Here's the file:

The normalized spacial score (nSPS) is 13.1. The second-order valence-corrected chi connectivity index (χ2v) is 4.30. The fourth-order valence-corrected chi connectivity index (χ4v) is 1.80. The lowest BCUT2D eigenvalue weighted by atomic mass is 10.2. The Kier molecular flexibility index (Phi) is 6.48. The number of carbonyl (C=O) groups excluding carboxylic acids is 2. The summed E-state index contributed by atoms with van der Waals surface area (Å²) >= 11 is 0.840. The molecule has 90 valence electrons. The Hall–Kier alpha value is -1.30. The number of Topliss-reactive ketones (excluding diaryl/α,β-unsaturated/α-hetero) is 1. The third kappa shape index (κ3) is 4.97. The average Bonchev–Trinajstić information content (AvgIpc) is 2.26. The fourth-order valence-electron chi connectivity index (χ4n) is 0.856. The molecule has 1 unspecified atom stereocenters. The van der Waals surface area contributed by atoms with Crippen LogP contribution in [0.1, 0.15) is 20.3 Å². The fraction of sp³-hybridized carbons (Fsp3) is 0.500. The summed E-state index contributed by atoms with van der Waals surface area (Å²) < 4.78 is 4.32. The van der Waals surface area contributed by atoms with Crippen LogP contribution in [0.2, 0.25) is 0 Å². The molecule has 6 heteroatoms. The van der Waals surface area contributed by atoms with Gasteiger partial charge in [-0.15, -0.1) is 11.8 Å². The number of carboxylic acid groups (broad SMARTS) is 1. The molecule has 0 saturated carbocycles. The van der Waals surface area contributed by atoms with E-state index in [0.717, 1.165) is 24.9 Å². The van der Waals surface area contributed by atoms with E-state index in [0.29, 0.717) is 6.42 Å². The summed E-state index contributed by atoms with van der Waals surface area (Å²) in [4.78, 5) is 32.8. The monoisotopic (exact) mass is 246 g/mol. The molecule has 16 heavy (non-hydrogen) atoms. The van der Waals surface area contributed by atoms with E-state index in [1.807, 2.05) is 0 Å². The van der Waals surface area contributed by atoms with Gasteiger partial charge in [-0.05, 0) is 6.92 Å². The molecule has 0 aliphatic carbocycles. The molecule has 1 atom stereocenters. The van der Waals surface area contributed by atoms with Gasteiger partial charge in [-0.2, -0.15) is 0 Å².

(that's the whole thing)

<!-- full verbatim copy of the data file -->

The normalized spacial score (nSPS) is 13.1. The second-order valence-corrected chi connectivity index (χ2v) is 4.30. The fourth-order valence-corrected chi connectivity index (χ4v) is 1.80. The lowest BCUT2D eigenvalue weighted by atomic mass is 10.2. The Kier molecular flexibility index (Phi) is 6.48. The number of carbonyl (C=O) groups excluding carboxylic acids is 2. The summed E-state index contributed by atoms with van der Waals surface area (Å²) >= 11 is 0.840. The molecule has 90 valence electrons. The Hall–Kier alpha value is -1.30. The number of Topliss-reactive ketones (excluding diaryl/α,β-unsaturated/α-hetero) is 1. The third kappa shape index (κ3) is 4.97. The average Bonchev–Trinajstić information content (AvgIpc) is 2.26. The fourth-order valence-electron chi connectivity index (χ4n) is 0.856. The molecule has 1 unspecified atom stereocenters. The van der Waals surface area contributed by atoms with Crippen LogP contribution in [0.1, 0.15) is 20.3 Å². The fraction of sp³-hybridized carbons (Fsp3) is 0.500. The summed E-state index contributed by atoms with van der Waals surface area (Å²) < 4.78 is 4.32. The van der Waals surface area contributed by atoms with Crippen LogP contribution in [0.2, 0.25) is 0 Å². The molecule has 6 heteroatoms. The van der Waals surface area contributed by atoms with Gasteiger partial charge in [-0.15, -0.1) is 11.8 Å². The number of carboxylic acid groups (broad SMARTS) is 1. The molecule has 0 saturated carbocycles. The van der Waals surface area contributed by atoms with E-state index in [0.717, 1.165) is 24.9 Å². The van der Waals surface area contributed by atoms with E-state index in [0.29, 0.717) is 6.42 Å². The summed E-state index contributed by atoms with van der Waals surface area (Å²) in [4.78, 5) is 32.8. The monoisotopic (exact) mass is 246 g/mol. The molecule has 16 heavy (non-hydrogen) atoms. The van der Waals surface area contributed by atoms with E-state index in [1.807, 2.05) is 0 Å². The van der Waals surface area contributed by atoms with Gasteiger partial charge in [-0.05, 0) is 6.92 Å². The molecule has 0 aliphatic carbocycles. The molecule has 1 atom stereocenters. The van der Waals surface area contributed by atoms with Gasteiger partial charge in [-0.2, -0.15) is 0 Å².